• The first to launch a better, cheaper faster way for clients to test earlier, more often, more accurately than ever before. The System1 Creative Guidance System is a new Research & Strategic Guidance tool that has been specifically designed to be flexible enough to fit with any client’s existing advertising development process.

Becoming part of our team

System1 are looking for a talented and experienced person to join their IT Team as a Front-End Developer responsible for helping them build beautiful and intuitive user interfaces for use by customers and staff, showing passion, pride and commitment in your work.

  • Are you up for working in a fast-paced, Agile environment?
  • Can you be responsible for the hands-on development of great looking, intuitive web based applications using HTML5, JavaScript, and CSS all using the latest technologies?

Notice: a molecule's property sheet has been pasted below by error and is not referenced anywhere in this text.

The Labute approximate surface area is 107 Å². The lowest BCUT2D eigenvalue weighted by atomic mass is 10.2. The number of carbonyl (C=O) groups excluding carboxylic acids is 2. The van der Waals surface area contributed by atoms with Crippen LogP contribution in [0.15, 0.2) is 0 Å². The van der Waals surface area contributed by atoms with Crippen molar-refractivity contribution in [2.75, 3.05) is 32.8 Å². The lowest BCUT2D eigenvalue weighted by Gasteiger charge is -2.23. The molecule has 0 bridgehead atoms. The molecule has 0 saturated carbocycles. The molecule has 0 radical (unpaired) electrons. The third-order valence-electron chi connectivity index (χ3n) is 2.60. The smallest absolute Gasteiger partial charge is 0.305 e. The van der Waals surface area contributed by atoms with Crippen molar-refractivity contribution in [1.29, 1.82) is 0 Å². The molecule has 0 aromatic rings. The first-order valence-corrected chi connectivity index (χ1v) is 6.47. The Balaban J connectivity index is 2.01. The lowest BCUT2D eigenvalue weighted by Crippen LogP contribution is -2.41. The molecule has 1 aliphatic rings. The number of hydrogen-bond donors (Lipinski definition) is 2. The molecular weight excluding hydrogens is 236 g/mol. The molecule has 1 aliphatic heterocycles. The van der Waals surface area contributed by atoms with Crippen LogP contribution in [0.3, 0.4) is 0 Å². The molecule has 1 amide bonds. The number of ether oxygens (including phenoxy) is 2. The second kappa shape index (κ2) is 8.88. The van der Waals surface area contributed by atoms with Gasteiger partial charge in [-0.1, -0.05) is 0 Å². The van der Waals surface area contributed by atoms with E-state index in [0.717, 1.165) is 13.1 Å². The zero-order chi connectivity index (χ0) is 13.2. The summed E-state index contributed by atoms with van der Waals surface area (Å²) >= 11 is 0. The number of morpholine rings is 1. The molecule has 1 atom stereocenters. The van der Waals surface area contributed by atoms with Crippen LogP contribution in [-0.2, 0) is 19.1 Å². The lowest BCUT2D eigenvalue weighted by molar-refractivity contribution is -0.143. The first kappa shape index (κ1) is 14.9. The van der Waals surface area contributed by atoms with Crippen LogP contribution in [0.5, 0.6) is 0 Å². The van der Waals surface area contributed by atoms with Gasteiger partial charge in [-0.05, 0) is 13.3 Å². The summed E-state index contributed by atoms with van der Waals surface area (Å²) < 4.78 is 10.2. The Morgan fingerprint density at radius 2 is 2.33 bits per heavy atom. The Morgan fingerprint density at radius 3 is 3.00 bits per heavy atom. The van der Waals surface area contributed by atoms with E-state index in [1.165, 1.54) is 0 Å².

• Will you participate in the full system lifecycle including analysis, planning, implementation, testing, documentation, and deployment?
  • Are you passionate about implementing clean, responsive and lag-free user interfaces? Do you want to work for a company that offers huge potential, emphasizes fun and recognizes and rewards hard work.
  • At the heart of your work is designing software that looks great and performs well.
  • You will recognise as we do that great UI is key component of delivering outstanding UX to our customers?

Do you want to be part of the Revolution at System1? If so, what would you be doing..?